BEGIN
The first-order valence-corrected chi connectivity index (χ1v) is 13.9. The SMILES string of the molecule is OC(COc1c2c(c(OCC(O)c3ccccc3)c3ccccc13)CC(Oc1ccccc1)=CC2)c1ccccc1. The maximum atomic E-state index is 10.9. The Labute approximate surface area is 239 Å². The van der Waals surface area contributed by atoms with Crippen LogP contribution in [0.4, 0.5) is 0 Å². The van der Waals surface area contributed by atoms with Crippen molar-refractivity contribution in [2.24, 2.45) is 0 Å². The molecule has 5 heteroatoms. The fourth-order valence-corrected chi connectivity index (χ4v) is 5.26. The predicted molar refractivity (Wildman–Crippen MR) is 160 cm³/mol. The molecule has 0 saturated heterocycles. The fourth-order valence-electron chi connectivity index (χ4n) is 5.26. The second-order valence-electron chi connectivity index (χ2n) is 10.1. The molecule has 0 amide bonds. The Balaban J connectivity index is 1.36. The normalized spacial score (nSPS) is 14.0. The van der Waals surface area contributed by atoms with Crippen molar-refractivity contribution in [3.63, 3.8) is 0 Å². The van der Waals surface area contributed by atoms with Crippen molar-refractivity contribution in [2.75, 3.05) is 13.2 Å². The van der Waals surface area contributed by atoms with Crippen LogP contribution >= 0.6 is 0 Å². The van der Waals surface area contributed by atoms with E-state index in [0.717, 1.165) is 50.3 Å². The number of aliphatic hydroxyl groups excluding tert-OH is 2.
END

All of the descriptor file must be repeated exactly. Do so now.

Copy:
The first-order valence-corrected chi connectivity index (χ1v) is 13.9. The SMILES string of the molecule is OC(COc1c2c(c(OCC(O)c3ccccc3)c3ccccc13)CC(Oc1ccccc1)=CC2)c1ccccc1. The maximum atomic E-state index is 10.9. The Labute approximate surface area is 239 Å². The van der Waals surface area contributed by atoms with Crippen LogP contribution in [0.4, 0.5) is 0 Å². The van der Waals surface area contributed by atoms with Crippen molar-refractivity contribution in [2.24, 2.45) is 0 Å². The molecule has 5 heteroatoms. The fourth-order valence-corrected chi connectivity index (χ4v) is 5.26. The predicted molar refractivity (Wildman–Crippen MR) is 160 cm³/mol. The molecule has 0 saturated heterocycles. The fourth-order valence-electron chi connectivity index (χ4n) is 5.26. The second-order valence-electron chi connectivity index (χ2n) is 10.1. The molecule has 0 amide bonds. The Balaban J connectivity index is 1.36. The normalized spacial score (nSPS) is 14.0. The van der Waals surface area contributed by atoms with Crippen molar-refractivity contribution in [3.63, 3.8) is 0 Å². The van der Waals surface area contributed by atoms with Crippen molar-refractivity contribution in [2.75, 3.05) is 13.2 Å². The van der Waals surface area contributed by atoms with Crippen LogP contribution >= 0.6 is 0 Å². The van der Waals surface area contributed by atoms with E-state index in [0.717, 1.165) is 50.3 Å². The number of aliphatic hydroxyl groups excluding tert-OH is 2.